> I would definitely like to see a user-centric view of the world, as
> opposed to a list-centric view, especially when we're talking about
> users managing their presence via the Web. I want to be able to pull
> up one Web page that gives me a form by which I can change my email
> address in one fell swoop, perhaps have different email addresses per
> list, change my visibility per list, etc. If I had to visit a
> list-centric page for every list I'm a member of, that would be a huge
> pain. (But list-centric Web pages still have their uses, so the same
> database could drive both views).
> Maybe the code isn't set up for this now, but it should be a goal of
> future development. In that case, while I agree with Ken that the
> email account is critical as the user's identity, having some other
> unique key to identify the user is helpful when email addresses
> change, as is inevitable. Requiring or using a public key system
> seems excessive, but I don't see how to keep the user id from being
> given to the user. I might not remember what address I'm subscribed
> with on which list (I see this happen a lot with Majordomo users
Okay, sorry I'm late in jumping into these discussions, but I've been
away. A little bit of background for anyone who doesn't know: I had
been developing mailman off and on, until I lost several months worth
of changes in a disk crash (blame Greg Stein for not doing backups :).
I'm slightly uncomfortable seeing people use the version that is now
getting passed around, but I am certainly happy people are using it.
The above problem was once changed. I kept a centralized user
database. The way you could change your email address was with your
password... there was no need for any sort of public key, etc.
Some other stuff that was lost (some of this might actually be there,
but I don't think so):
- going to the listinfo CGI script w/o an argument should give a list of
lists, except for the ones that are configured to be "hidden".
- If a user appears in the TO or CC lines, and we can determine that he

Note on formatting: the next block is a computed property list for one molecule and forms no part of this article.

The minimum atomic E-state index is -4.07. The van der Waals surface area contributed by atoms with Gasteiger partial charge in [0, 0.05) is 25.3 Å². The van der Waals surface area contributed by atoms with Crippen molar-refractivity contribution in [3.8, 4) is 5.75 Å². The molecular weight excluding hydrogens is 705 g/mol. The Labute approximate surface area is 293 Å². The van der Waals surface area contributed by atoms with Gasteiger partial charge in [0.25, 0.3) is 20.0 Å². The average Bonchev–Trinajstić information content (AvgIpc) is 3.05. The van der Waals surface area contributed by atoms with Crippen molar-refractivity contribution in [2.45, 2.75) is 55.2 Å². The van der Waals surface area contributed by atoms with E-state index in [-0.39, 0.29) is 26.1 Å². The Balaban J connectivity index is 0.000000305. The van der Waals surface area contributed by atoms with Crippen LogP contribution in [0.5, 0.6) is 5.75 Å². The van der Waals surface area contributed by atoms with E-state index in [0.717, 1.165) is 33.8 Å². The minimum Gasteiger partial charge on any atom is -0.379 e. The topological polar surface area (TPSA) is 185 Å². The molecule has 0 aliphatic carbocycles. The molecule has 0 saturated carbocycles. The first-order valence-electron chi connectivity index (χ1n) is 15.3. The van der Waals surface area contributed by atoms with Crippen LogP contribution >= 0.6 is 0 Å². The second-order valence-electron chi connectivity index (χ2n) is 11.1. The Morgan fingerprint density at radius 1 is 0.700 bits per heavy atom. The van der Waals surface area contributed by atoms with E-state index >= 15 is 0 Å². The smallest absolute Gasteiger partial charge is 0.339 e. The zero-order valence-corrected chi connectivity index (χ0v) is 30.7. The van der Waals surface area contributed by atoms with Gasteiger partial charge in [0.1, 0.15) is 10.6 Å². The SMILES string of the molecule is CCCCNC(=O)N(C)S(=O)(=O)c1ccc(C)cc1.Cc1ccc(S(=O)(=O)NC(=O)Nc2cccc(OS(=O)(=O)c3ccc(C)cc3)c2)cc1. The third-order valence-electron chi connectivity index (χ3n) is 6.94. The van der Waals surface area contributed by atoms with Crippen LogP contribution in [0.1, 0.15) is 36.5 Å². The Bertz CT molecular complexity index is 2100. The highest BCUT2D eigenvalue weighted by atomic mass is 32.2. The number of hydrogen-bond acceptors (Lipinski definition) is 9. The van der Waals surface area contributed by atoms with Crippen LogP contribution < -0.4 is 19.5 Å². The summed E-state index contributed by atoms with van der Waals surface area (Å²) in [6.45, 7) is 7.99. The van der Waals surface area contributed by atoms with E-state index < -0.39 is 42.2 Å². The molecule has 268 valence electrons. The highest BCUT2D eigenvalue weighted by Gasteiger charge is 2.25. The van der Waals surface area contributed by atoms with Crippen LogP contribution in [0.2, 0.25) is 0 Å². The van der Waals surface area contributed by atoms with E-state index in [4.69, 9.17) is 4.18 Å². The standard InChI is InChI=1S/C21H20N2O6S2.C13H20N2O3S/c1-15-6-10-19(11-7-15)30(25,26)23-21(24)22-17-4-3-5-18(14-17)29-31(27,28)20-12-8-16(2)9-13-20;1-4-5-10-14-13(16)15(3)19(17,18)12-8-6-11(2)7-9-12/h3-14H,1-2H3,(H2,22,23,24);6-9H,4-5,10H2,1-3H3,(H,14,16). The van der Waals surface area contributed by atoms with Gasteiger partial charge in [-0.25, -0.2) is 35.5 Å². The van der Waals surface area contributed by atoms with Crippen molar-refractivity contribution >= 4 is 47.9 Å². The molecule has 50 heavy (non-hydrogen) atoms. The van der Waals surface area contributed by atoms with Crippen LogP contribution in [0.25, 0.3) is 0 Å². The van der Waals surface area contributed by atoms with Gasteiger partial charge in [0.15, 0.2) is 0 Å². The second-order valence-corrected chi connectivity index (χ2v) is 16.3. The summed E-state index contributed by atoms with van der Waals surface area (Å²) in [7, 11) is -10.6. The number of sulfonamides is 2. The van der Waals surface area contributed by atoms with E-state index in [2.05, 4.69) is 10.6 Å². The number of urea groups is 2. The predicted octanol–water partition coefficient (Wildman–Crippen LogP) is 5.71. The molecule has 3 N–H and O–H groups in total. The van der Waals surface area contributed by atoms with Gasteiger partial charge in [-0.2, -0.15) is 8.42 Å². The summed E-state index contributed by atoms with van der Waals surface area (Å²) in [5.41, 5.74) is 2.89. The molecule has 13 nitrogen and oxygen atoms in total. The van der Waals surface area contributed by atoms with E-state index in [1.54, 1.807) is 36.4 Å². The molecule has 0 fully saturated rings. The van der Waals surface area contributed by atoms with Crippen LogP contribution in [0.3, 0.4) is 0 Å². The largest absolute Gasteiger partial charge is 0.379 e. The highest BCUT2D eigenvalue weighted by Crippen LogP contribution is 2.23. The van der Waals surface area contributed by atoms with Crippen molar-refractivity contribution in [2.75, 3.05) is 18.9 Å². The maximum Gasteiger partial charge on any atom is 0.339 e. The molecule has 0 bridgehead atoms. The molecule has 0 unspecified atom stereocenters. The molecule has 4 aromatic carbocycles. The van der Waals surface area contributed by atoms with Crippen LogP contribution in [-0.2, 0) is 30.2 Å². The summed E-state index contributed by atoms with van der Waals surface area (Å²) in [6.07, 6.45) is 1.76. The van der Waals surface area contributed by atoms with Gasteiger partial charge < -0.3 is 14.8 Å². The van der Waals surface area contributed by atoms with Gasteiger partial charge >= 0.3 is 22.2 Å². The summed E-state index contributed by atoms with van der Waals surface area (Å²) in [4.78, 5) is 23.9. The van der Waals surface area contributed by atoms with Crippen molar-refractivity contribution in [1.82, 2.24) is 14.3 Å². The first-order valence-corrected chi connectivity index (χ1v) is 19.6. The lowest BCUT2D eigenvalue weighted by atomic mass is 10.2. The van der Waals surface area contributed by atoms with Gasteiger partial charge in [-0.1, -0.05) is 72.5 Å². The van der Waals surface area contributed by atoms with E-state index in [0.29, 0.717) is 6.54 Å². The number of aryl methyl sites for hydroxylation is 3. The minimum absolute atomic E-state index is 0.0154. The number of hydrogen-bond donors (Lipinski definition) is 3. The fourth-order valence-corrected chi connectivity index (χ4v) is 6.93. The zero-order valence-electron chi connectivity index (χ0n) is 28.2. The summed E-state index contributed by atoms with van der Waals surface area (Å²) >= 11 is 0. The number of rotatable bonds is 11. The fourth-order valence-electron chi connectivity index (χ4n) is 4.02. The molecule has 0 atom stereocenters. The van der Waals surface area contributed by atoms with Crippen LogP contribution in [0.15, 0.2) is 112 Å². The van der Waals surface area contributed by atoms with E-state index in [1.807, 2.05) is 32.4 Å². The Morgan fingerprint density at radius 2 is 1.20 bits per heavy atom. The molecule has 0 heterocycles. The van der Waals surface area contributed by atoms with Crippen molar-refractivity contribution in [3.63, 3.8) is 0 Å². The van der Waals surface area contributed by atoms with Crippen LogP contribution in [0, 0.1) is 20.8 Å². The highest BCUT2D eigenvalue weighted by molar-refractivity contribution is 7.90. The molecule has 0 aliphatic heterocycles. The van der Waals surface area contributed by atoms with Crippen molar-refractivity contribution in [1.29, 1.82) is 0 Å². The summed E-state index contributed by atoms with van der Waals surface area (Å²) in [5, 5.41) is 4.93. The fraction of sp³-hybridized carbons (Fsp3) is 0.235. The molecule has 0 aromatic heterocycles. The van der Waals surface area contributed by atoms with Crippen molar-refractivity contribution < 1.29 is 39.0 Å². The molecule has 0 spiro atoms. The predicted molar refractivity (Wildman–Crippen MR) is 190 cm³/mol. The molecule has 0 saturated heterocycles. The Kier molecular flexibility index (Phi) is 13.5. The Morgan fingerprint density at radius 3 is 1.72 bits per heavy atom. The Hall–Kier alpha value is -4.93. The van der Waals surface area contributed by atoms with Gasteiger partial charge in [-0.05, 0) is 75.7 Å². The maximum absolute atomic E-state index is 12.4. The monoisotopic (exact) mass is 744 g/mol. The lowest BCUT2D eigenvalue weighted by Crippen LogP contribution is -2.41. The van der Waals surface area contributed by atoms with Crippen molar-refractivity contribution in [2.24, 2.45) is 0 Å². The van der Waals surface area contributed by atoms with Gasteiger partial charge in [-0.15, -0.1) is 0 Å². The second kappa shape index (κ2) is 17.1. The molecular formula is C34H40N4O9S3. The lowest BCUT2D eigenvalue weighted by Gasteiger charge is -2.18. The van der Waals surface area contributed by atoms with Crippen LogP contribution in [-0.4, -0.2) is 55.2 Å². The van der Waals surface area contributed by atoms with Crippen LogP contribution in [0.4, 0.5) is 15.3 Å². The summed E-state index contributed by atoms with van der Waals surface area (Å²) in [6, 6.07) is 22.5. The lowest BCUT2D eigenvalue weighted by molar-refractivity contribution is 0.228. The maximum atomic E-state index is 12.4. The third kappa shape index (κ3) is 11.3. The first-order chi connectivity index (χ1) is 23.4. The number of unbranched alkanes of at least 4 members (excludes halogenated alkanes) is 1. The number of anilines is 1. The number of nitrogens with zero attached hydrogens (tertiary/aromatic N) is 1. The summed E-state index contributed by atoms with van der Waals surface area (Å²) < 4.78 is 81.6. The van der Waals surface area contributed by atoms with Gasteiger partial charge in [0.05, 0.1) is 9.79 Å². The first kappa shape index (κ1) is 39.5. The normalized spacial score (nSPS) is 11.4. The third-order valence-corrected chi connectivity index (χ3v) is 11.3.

is on our mailing list, don't send him mail, because he already got
it. Don't count such addresses towards the "this is probably spam"
- If a list admin gets lazy, and doesn't handle approvals for a long
time, automatically send back rejections.
- A site config page, including a password for the site manager, which
works on any list.
- A change to the way prefixes are handled, which it looks like Ken
- Talk to port 25 instead of calling sendmail, to make portability to
other MTAs easier.
There might have been a few more things. Those are the important
things I can remember.
However, Mailman was never 100% of the way to where I'd like it to
be. One of the big problems is that I started out with a lot of
majordomo experience, so a lot of the model is the same. What I'd
most like to change, is to make mailman a daemon process that is
always running, and use threads effectively. This would reduce the
overhead of always having to start up a python interpreter and init
mailman whenever a request comes in. It could also improve the
grainularity of the locking mechanism, which is something that I feel
really needs to be done.
Anyway, my situation is that I don't have too much spare time to be
coding until I finish the thesis I'm writing (though maybe a little
bit). That shouldn't be any later than June 1. However, I'd be more
than happy to accept changes from other people, and go back to
actually releasing this software, if there is an interested